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A couple was referred for genetic counseling because they wanted to know the chances of having a child with dwarfism. Both the man and the woman had achondroplasia (MIM 100800), the most common form of short-limbed dwarfism. The couple knew that this condition is inherited as an autosomal dominant trait, but they were unsure what kind of physical manifestations a child would have if it inherited both mutant alleles. They were each heterozygous for the FGFR3 (MIM 134934) allele that causes achondroplasia. Normally, the protein encoded by this gene interacts with growth factors outside the cell and receives signals that control growth and development. In achrodroplasia, a mutation alters the activity of the receptor, resulting in a characteristic form of dwarfism. Because both the normal and mutant forms of the FGFR3 protein act before birth, no treatment for achrondroplasia is available.

The parents each carry one normal allele and one mutant allele of FGRF3, and they wanted information on their chances of having a homozygous child. The counsellor briefly reviewed the phenotypic features of individuals with achondroplasia. These include facial features (large head with prominent forehead; small, flat nasal bridge; and prominent jaw), very short stature, and shortening of the arms and legs. Physical examination and skeletal X-ray films are used to diagnose this condition. Final adult height is approximately 4 feet.

Because achondroplasia is an autosomal dominant condition, a heterozygote has a 1-in-2, or 50%, chance of passing this trait to his or her offspring. However, about 75% of those with achondroplasia have parents of average size who do not carry the mutant allele. In these cases, achondroplasia is due to a new mutation. In the couple being counseled, each individual is heterozygous, and they are at risk for having a homozygous child with two copies of the mutated gene. Infants with homozygous achondroplasia are either stillborn or die shortly after birth. The counselor recommended prenatal diagnosis via ultrasounds at various stages of development. In addition, a DNA test is available to detect the homozygous condition prenatally.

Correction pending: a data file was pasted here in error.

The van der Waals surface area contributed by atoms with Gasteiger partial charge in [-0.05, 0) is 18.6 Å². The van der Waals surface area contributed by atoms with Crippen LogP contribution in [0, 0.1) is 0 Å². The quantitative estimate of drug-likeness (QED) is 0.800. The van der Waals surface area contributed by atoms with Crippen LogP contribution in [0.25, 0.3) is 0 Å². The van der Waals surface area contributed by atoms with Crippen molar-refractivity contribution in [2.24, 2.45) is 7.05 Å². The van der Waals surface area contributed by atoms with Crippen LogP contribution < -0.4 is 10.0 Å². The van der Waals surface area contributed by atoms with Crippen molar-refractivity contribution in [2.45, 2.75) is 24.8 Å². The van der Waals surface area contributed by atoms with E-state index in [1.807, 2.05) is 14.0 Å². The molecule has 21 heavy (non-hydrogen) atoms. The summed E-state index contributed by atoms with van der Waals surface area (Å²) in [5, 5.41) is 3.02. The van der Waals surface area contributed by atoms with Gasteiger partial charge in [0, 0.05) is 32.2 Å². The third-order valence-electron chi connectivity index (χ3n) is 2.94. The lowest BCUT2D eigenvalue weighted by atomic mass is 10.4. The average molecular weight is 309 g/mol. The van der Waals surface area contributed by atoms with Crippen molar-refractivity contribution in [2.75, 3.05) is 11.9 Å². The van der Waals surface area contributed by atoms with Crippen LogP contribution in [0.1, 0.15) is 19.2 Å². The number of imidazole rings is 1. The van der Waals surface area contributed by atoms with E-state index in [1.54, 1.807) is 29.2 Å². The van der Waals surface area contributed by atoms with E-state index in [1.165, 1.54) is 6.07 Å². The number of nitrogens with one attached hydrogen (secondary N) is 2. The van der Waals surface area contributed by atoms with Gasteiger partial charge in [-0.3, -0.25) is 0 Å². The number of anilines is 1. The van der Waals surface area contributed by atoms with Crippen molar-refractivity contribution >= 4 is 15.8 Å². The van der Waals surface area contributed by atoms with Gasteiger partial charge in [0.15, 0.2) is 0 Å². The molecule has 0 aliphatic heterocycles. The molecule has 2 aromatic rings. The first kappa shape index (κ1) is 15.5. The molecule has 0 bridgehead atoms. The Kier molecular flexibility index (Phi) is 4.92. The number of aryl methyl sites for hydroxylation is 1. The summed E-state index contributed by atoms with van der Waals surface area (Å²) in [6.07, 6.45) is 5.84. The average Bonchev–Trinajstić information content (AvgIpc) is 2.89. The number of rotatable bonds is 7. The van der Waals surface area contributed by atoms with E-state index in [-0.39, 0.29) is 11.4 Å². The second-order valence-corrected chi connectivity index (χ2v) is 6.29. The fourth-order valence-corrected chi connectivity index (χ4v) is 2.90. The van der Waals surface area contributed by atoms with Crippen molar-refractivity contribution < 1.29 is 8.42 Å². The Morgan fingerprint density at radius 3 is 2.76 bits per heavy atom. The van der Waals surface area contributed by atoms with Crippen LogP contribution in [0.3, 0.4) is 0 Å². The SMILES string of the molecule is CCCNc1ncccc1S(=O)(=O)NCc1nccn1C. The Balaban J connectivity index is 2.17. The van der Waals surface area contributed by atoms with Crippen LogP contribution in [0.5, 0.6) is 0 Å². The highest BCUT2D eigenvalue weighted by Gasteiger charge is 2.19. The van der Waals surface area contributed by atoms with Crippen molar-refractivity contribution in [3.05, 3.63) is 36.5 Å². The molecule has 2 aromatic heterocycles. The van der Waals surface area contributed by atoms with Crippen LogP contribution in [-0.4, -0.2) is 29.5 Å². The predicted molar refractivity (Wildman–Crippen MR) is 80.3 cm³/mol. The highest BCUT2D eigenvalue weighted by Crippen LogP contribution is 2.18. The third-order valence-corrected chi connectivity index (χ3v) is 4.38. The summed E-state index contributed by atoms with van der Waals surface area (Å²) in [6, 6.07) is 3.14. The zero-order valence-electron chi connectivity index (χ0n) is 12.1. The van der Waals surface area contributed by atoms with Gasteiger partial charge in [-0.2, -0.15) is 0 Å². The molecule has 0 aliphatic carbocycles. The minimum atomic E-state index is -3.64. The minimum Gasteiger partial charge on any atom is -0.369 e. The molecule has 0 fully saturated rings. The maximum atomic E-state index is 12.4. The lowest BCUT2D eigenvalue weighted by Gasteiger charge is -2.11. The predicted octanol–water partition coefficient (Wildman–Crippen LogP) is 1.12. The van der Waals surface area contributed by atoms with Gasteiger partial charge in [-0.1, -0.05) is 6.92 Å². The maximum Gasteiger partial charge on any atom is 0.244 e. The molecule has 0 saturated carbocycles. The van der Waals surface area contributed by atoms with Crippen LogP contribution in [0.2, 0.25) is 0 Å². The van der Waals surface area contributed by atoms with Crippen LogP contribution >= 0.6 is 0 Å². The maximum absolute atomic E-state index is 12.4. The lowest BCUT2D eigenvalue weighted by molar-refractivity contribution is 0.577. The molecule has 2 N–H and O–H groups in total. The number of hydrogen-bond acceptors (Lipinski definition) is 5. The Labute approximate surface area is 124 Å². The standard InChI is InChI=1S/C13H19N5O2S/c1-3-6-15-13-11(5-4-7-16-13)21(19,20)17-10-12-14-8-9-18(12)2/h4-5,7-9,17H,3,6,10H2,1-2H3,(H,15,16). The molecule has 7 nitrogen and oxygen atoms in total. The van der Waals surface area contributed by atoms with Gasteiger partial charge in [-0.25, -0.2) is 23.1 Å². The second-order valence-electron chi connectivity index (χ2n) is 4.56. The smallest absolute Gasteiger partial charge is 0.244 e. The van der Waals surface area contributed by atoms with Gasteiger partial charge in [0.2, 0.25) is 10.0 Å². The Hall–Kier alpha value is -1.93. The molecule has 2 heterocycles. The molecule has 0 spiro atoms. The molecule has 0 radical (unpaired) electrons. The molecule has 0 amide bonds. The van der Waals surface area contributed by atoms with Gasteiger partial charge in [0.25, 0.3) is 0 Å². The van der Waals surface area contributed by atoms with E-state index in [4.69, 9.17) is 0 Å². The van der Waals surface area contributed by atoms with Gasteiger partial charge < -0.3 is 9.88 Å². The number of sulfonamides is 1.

Should the parents be concerned about the heterozygous condition as well as the homozygous mutant condition?

Summary Introduction

To explain: Whether the parents should be concerned about the heterozygous condition as well as the homozygous mutant condition or not.

Introduction: Autosomal genetic defects are inherited from one generation to next in two patterns, either in autosomal recessive form or in autosomal dominant form. For a disease that is autosomal recessive, presence of two copies of the defective alleles (homozygous condition) is required for the development of disease. In case of autosomal dominant disease, presence of even a single copy of the defective allele (heterozygous condition) can cause development of the disease.

Explanation of Solution

Achondroplasia is an autosomal dominant genetic defect, which means it can also develop in a heterozygous condition. Homozygous state can be fatal. In the given case, both the parents are heterozygous for the disease...